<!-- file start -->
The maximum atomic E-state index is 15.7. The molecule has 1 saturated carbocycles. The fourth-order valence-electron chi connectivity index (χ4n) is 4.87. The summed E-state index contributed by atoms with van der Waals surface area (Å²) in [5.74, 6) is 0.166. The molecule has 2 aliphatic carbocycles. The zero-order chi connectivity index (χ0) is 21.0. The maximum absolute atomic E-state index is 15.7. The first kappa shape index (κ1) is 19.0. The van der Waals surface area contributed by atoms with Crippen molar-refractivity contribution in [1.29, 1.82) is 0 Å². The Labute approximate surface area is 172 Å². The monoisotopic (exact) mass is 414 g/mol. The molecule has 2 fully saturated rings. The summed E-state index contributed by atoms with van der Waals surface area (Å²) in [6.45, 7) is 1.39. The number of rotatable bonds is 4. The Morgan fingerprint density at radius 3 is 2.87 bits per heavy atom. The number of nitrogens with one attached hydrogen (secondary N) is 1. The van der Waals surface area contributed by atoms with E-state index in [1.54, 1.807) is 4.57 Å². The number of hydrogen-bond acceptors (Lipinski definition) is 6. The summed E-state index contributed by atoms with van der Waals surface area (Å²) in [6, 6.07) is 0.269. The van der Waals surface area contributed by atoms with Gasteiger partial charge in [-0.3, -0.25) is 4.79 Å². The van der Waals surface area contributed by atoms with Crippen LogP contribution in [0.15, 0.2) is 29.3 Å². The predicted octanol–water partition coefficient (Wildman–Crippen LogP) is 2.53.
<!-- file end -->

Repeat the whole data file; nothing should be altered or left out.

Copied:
The maximum atomic E-state index is 15.7. The molecule has 1 saturated carbocycles. The fourth-order valence-electron chi connectivity index (χ4n) is 4.87. The summed E-state index contributed by atoms with van der Waals surface area (Å²) in [5.74, 6) is 0.166. The molecule has 2 aliphatic carbocycles. The zero-order chi connectivity index (χ0) is 21.0. The maximum absolute atomic E-state index is 15.7. The first kappa shape index (κ1) is 19.0. The van der Waals surface area contributed by atoms with Crippen molar-refractivity contribution in [1.29, 1.82) is 0 Å². The Labute approximate surface area is 172 Å². The monoisotopic (exact) mass is 414 g/mol. The molecule has 2 fully saturated rings. The summed E-state index contributed by atoms with van der Waals surface area (Å²) in [6.45, 7) is 1.39. The number of rotatable bonds is 4. The Morgan fingerprint density at radius 3 is 2.87 bits per heavy atom. The number of nitrogens with one attached hydrogen (secondary N) is 1. The van der Waals surface area contributed by atoms with E-state index in [1.54, 1.807) is 4.57 Å². The number of hydrogen-bond acceptors (Lipinski definition) is 6. The summed E-state index contributed by atoms with van der Waals surface area (Å²) in [6, 6.07) is 0.269. The van der Waals surface area contributed by atoms with Gasteiger partial charge in [-0.3, -0.25) is 4.79 Å². The van der Waals surface area contributed by atoms with Crippen LogP contribution in [0.15, 0.2) is 29.3 Å². The predicted octanol–water partition coefficient (Wildman–Crippen LogP) is 2.53.